Carryover is a useful management tool

By Rodney Woods

I categorically reject John Brian’s assertion that carryover is corrupt ('Irrigators sold down the river too many times’, Country News, December 17).

In my experience, carryover is a very handy management tool. It enables irrigators to plan ahead with confidence and set themselves up for the next autumn.

I believe carryover must be retained despite calls for its abolition by persons who appear not to understand how it works.

This was plainly evident at the ACCC (Australian Competition and Consumer Commission) water trading inquiry in Shepparton on November 13.

I reject Mr Brian’s claim that carryover water is transferred to the environment from farmer allocations. It is not.

The Commonwealth and Victorian Environmental Water Holders manage water owned by the environment which was acquired by agreement with the seller, not by coercion or expropriation.

Yes, I think that the environment has too much but that is another argument.

The environmental water holders are able to utilise carryover exactly the same as irrigators.

Should the relevant storage fill and spill carryover is lost.

It is wrong to claim that carryover is taking up space that irrigators could utilise. The beauty of carryover is that it is stored in less-than-full dams.

If the dams fill, the carryover is spilled and the new water flowing in is allocated to entitlement holders, irrigators and the environment, in the usual manner.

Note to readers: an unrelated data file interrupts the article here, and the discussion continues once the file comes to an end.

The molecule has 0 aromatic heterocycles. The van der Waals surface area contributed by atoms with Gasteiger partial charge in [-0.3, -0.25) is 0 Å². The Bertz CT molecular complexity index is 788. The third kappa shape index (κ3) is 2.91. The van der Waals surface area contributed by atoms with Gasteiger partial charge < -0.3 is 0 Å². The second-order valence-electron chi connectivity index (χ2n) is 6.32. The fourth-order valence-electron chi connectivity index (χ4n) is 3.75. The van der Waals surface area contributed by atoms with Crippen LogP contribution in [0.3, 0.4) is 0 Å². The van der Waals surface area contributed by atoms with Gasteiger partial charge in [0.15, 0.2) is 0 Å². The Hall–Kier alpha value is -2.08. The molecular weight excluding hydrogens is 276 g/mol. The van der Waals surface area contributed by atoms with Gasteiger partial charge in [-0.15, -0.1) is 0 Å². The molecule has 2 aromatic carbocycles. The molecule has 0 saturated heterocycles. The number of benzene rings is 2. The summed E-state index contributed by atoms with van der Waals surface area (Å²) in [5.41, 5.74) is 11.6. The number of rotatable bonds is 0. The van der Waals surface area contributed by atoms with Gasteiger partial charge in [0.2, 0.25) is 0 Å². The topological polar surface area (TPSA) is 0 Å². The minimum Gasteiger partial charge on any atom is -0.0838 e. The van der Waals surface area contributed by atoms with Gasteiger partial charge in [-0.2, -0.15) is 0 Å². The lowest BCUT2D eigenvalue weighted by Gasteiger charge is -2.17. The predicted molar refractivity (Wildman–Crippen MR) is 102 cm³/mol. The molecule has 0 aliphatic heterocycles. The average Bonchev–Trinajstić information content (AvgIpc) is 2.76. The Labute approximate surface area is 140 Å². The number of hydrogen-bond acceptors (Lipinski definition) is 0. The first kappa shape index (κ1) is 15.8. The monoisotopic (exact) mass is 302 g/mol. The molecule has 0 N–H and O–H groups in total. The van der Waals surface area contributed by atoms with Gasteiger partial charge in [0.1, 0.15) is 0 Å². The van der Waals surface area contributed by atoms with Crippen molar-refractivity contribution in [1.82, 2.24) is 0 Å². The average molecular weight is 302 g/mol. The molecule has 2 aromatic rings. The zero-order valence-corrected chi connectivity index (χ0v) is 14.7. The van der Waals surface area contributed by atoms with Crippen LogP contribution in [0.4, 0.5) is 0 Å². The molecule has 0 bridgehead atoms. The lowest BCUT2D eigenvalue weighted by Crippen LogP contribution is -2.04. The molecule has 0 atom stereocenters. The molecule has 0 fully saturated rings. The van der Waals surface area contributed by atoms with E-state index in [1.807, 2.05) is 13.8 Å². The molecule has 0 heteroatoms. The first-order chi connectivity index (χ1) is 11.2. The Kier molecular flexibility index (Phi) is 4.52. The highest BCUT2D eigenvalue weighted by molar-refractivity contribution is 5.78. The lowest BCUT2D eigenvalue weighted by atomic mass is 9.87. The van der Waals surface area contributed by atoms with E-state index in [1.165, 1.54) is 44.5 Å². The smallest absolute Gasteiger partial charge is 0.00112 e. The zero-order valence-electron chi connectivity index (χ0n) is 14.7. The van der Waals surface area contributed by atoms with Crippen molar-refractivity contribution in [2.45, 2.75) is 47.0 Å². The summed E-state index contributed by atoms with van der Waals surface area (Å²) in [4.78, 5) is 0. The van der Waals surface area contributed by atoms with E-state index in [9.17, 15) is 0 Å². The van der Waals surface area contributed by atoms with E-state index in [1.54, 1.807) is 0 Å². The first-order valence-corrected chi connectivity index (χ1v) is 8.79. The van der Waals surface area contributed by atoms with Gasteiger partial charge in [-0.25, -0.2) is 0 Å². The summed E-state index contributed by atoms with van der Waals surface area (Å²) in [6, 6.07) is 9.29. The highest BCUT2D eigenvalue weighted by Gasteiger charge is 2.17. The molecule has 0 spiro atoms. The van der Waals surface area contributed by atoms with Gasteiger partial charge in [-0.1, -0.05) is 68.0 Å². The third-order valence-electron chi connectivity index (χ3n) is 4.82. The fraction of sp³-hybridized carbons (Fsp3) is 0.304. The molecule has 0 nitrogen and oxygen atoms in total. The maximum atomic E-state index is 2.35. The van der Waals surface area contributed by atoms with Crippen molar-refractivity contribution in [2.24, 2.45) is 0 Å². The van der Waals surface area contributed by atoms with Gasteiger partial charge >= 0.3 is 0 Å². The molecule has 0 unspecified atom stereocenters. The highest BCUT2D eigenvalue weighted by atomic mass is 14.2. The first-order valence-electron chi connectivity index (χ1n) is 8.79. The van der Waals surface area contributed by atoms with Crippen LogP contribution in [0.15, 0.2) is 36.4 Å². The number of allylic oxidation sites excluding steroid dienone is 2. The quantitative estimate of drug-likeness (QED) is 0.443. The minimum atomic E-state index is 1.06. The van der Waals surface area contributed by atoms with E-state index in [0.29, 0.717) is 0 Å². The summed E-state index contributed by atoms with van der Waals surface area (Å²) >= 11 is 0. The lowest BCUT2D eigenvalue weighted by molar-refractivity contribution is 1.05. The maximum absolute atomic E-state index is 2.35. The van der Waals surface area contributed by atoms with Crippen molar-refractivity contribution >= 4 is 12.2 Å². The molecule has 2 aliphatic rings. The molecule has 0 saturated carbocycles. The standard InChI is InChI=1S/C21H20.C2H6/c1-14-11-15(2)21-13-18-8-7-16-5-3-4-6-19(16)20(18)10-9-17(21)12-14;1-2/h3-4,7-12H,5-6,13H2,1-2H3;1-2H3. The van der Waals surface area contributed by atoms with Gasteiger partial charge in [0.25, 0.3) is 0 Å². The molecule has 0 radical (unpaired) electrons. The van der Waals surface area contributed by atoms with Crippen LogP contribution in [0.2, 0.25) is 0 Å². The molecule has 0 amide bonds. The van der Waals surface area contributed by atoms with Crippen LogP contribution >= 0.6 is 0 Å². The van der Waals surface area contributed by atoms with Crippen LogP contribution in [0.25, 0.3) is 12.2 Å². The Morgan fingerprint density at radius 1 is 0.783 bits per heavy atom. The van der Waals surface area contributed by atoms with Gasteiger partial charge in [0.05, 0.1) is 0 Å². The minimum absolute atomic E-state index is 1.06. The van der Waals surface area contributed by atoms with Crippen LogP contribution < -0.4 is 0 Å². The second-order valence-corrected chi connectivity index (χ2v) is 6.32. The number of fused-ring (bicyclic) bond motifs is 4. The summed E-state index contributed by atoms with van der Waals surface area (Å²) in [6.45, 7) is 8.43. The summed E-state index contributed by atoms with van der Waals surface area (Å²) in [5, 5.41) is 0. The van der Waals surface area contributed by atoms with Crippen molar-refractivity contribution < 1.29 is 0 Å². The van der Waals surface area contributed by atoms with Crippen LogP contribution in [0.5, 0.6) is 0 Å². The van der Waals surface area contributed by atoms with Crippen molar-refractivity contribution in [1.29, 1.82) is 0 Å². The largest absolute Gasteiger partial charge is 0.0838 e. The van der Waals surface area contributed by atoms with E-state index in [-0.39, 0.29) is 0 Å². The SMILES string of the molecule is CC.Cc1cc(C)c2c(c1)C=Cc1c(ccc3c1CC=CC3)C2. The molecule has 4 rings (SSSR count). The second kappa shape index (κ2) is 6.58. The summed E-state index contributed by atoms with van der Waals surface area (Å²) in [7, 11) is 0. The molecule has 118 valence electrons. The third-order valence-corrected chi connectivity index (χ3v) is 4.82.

I am not sure how Mr Brian calculated that Victorian irrigators have received only 67 per cent of their allocations since 2007. It is a distinctly dodgy statistic.

Bearing in mind that there have been only a couple of years in which irrigators have not received 100 per cent of their high-security entitlement, I assume he has lumped in low-security water.

That is a bit devious. Everyone knows that low security is available only in wet years or the season following high inflows in a similar way that the previous “sales” allocations were not guaranteed and did not always reach 100 per cent.

When “sales” allocations were high, it was at the expense of irrigators who lost what they had paid for at the end of the previous season because there was no ability to carryover.

Goulburn-Murray Water could then allocate that water again as “sales”. The present system is much fairer.

Those who want to strangle carryover should be careful what they wish for.

The result would be irrigators like me would be in the temporary market pushing up prices for everyone. With carryover, I am one less competitor in the water market.

Bill Baxter